Mass Mine

As the copper hunters descended down upon the upper peninsula they found themselves traveling across lands occupied by the Anishinaabe, a native people that came to the Lake Superior lands generations earlier. Those early industrialists were particularly intrigued by the Anishinaabe culture and language, and utilized native terminology to both describe the land they were exploiting as well as the mines and machines they were constructing. Thus many mines have Anishinaabe names, including a small rather insignificant mine deep within Ontonagon County known as the Ogima.

Mass Mine

The Chief

As the copper hunters descended down upon the upper peninsula they found themselves traveling across lands occupied by the Anishinaabe,…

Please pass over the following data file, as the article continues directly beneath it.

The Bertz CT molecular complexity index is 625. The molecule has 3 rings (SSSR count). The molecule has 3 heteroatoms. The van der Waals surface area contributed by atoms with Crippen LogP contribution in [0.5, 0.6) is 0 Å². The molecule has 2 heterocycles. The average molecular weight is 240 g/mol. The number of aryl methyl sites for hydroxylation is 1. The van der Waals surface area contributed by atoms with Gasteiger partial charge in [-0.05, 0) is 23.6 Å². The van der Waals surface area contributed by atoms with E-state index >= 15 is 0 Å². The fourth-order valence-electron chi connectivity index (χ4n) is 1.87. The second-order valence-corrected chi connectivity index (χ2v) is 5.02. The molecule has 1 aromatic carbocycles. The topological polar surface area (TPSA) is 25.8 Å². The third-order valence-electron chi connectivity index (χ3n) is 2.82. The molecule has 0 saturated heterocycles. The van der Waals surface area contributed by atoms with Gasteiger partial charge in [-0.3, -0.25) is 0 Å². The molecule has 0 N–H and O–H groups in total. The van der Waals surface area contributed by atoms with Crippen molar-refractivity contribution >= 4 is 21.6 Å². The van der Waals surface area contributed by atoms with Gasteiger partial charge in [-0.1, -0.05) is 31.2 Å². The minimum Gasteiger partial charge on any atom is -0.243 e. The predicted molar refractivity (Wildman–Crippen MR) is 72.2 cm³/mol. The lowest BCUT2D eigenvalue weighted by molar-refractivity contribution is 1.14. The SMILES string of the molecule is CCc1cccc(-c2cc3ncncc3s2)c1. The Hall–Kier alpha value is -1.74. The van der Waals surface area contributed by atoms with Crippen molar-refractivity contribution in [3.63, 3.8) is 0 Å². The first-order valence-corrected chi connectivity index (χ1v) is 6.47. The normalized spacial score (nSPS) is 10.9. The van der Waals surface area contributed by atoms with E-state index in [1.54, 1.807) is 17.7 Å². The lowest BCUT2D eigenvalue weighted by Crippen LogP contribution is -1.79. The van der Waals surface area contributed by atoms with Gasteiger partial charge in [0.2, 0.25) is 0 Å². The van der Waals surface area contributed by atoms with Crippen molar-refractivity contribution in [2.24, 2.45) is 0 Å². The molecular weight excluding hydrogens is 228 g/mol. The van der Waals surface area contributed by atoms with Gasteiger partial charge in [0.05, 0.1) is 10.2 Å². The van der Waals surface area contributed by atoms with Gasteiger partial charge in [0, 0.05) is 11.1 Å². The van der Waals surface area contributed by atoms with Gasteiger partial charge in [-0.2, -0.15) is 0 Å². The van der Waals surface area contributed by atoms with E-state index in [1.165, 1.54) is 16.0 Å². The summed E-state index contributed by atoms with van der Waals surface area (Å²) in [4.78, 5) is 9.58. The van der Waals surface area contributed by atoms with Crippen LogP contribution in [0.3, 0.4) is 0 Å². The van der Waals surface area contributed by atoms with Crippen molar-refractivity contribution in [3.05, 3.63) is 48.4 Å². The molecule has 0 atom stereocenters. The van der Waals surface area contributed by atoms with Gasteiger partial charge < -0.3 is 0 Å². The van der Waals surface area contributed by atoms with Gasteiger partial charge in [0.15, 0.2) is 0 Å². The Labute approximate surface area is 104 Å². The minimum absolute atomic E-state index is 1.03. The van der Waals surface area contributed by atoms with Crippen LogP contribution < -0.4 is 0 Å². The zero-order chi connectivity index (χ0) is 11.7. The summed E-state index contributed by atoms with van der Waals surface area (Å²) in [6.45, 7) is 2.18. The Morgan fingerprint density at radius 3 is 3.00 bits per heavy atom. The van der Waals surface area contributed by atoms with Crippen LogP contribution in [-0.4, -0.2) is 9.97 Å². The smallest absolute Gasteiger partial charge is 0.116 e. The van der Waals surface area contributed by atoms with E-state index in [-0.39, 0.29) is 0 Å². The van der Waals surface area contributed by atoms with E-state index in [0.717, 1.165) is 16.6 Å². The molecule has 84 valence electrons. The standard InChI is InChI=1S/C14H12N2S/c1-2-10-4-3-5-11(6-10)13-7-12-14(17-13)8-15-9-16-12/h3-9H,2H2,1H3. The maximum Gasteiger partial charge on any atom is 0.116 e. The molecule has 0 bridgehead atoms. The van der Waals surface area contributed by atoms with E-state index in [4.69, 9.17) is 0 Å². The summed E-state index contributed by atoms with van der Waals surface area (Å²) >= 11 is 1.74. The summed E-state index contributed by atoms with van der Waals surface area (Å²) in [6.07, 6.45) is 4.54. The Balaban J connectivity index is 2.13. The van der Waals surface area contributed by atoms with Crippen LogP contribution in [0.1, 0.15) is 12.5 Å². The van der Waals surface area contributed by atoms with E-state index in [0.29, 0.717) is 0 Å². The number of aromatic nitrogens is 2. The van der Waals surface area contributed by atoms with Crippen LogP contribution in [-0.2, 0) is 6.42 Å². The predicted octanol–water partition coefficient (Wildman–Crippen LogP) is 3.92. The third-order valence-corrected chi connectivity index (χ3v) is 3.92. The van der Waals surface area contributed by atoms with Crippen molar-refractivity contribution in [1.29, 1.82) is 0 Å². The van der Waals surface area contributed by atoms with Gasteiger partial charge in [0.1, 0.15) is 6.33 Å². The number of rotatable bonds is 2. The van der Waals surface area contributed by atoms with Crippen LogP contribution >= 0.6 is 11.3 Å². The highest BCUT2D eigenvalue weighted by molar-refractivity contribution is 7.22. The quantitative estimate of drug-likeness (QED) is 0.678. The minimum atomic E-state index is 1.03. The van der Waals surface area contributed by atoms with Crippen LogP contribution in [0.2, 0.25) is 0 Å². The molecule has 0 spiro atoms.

Mass Mine

A Mass(ive) Rock House

The Mass Mine sits atop a massive rocky bluff overlooking the quaint little town of Mass, and as such was…
Mass Mine

Concrete Walls

Sitting atop a rugged bluff deep within the interior of Ontonagon County sits the Mass Mine, an industrial endeavor that…
Mass Mine

On the Inside

After checking out the Mass Mine’s Hoist House from its outside, we turned our attention to what could be found…
Mass Mine

Among the Coal Fields

Stepping away from the hoist foundation we discover a scattering of concrete footings surrounding the building. These footings are adorned…
Mass Mine

Stacks and Trenches

We return to the Chief, an old Ogima shaft more recently known as the Mass “C” shaft. We’ve featured the…
Mass Mine

The Basement

Just past the old boiler house remains we find ourselves looking out across a very unnatural looking piece of ground,…
Mass Mine

The Missing Link

We’ve managed to explore a great deal of ruins at the old Ogima shaft, otherwise known as the Mass C.…